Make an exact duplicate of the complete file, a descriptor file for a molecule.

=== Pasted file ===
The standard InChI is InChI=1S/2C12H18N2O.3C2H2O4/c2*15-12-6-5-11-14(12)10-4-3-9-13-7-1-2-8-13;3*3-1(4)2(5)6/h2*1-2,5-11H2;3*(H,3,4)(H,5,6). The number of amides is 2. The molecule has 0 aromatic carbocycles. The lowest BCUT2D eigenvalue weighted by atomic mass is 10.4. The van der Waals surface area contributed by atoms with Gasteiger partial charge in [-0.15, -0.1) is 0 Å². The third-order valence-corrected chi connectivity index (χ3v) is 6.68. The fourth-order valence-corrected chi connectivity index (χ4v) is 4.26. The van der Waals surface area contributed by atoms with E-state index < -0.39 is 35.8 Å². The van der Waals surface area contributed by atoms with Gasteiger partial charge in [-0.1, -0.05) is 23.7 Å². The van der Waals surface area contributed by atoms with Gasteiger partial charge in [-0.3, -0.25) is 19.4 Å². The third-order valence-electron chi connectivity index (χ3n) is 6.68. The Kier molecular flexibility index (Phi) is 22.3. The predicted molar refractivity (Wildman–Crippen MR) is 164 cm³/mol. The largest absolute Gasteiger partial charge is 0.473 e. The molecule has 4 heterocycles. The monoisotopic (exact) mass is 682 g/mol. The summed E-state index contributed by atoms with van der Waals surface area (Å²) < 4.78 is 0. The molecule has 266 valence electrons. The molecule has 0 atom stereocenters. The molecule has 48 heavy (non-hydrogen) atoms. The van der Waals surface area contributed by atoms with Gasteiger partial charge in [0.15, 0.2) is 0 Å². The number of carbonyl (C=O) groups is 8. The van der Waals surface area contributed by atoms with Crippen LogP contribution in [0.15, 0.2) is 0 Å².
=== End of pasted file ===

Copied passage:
The standard InChI is InChI=1S/2C12H18N2O.3C2H2O4/c2*15-12-6-5-11-14(12)10-4-3-9-13-7-1-2-8-13;3*3-1(4)2(5)6/h2*1-2,5-11H2;3*(H,3,4)(H,5,6). The number of amides is 2. The molecule has 0 aromatic carbocycles. The lowest BCUT2D eigenvalue weighted by atomic mass is 10.4. The van der Waals surface area contributed by atoms with Gasteiger partial charge in [-0.15, -0.1) is 0 Å². The third-order valence-corrected chi connectivity index (χ3v) is 6.68. The fourth-order valence-corrected chi connectivity index (χ4v) is 4.26. The van der Waals surface area contributed by atoms with E-state index < -0.39 is 35.8 Å². The van der Waals surface area contributed by atoms with Gasteiger partial charge in [-0.1, -0.05) is 23.7 Å². The van der Waals surface area contributed by atoms with Gasteiger partial charge in [-0.3, -0.25) is 19.4 Å². The third-order valence-electron chi connectivity index (χ3n) is 6.68. The Kier molecular flexibility index (Phi) is 22.3. The predicted molar refractivity (Wildman–Crippen MR) is 164 cm³/mol. The largest absolute Gasteiger partial charge is 0.473 e. The molecule has 4 heterocycles. The monoisotopic (exact) mass is 682 g/mol. The summed E-state index contributed by atoms with van der Waals surface area (Å²) < 4.78 is 0. The molecule has 266 valence electrons. The molecule has 0 atom stereocenters. The molecule has 48 heavy (non-hydrogen) atoms. The van der Waals surface area contributed by atoms with Gasteiger partial charge in [0.15, 0.2) is 0 Å². The number of carbonyl (C=O) groups is 8. The van der Waals surface area contributed by atoms with Crippen LogP contribution in [0.15, 0.2) is 0 Å².